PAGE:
CUOMO: In fairness-

REP. JEFFRIES: And we can't ignore that.

CUOMO: -we hear, Congressman, in this election I think especially so, which is one side does something that deserves to be criticized, and what they do is they deflect by saying, "Yeah, but what about this thing that he-?" We're seeing that right now. Hillary Clinton is beating Donald Trump with a big stick of being racist in his thoughts, racist in his politics. She spent a lot of time doing it. This ad with this white nationalist, you know, the hooded fool that they have in that ad, she's doing the exact same thing. She's not talking policy. She's going at him personally and saying that what he does is bigoted. That's not productive -- that's not policy. Fair point?

[JEFFRIES]

What I'm saying is, you work in the community so actively all the time, and you're trying to be positive, you're trying to create policies that change some of these what seem to be hard to follow new realities in small and big cities of poverty realities. I can't believe that an African-American voter, hearing what's going on from Hillary Clinton or Donald Trump, is motivated to vote. Am I wrong?

[JEFFRIES]

But "Who's the bigger bigot?" How does that make a black man or woman want to come out and vote?

REP. JEFFRIES: Well, I think it was irresponsible for Donald Trump to accuse Hillary Clinton of being a bigot, notwithstanding a long history-

CUOMO: She says what he says is bigoted, is racist -- right or wrong, I'm just saying that level of dialogue, how is that productive?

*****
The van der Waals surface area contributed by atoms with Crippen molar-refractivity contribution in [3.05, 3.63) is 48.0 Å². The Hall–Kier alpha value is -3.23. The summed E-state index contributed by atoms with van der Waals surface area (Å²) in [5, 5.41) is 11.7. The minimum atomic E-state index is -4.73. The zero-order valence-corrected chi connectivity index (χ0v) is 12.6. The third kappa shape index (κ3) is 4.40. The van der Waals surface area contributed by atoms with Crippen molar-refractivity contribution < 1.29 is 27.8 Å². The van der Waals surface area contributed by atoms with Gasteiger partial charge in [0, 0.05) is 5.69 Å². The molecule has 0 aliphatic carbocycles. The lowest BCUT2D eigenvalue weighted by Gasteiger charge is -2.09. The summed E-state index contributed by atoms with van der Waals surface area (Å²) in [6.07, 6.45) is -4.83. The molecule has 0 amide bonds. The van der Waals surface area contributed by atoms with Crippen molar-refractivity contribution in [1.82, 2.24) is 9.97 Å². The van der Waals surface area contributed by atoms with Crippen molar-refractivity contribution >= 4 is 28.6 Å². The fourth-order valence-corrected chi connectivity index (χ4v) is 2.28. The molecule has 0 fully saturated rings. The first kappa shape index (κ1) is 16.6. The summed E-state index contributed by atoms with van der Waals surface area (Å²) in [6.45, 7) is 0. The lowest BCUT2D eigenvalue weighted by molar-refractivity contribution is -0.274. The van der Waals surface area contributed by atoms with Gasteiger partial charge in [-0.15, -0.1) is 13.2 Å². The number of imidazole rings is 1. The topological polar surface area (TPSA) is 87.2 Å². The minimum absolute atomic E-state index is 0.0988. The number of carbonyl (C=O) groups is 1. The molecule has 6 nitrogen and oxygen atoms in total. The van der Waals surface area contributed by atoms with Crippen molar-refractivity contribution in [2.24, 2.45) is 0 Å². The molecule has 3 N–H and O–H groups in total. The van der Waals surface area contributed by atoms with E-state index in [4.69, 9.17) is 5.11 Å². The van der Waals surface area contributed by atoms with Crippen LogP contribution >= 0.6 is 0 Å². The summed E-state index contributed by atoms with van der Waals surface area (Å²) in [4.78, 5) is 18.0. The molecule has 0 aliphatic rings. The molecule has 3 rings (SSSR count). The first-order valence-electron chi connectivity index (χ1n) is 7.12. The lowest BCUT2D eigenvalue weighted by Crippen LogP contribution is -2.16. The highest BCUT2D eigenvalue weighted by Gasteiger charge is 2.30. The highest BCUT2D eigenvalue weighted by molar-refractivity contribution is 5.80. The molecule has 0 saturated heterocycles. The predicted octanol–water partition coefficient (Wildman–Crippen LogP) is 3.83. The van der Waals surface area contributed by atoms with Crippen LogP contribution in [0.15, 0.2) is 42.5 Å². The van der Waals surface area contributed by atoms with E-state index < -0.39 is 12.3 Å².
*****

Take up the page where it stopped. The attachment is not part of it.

REP. JEFFRIES: But let's also put this in the context of what happened in terms of what started this discussion. Donald Trump made a very provocative speech in front of a 95 percent white community allegedly to African-Americans, labeling our community largely as impoverished, crime-ridden-

CUOMO: That you get shot walking down the street.

REP. JEFFRIES: -unemployed, get shot when you walk down the street. That is not the experience of the overwhelming majority of African-Americans who live both in inner city communities and the suburbs and throughout rural America, particularly in the Deep South. And so that is what jump started this conversation as it relates to, well, who has the better policies? And I agree with you, Chris, that ultimately the American people deserve a discussion of how do we deal with poverty, for instance, both in the inner city communities that I represent, but the overwhelming majority of persistently poor counties in this country actually are represented by Republicans who are white because they-

CUOMO: Deep South and a lot of Heartland legislatures.

REP JEFFRIES: -Appalachia and rural America.

CUOMO: I understand the facts. I'm not disputing them in this instance, but, you know what I hear from a lot of the Clinton surrogates is, "Why are you holding her to this higher standard than you're holding him? That's the basis of your campaign, Hakeem. You guys are saying, "He's unfit, she's fit, she knows how to lead." Why match tactics with him in this way? Why go back and forth about, you know, "Well, no, he's really a much bigger bigot than he could ever call me. Why not just hammer the policies and trust in the voters, especially African-American voters, to see through the BS of playing color politics?

[JEFFRIES]

I got stopped walking on the street. Just respond to this. A reverend stops me here in Manhattan and says, "The brothers and sisters aren't going to come out if this continues. They're not going to come out." And, you know, he just kept walking. Do you think there's a concern that this type of rhetoric will stifle that vote, keep it home because it just doesn't seem there's anything out there for them.

[JEFFRIES]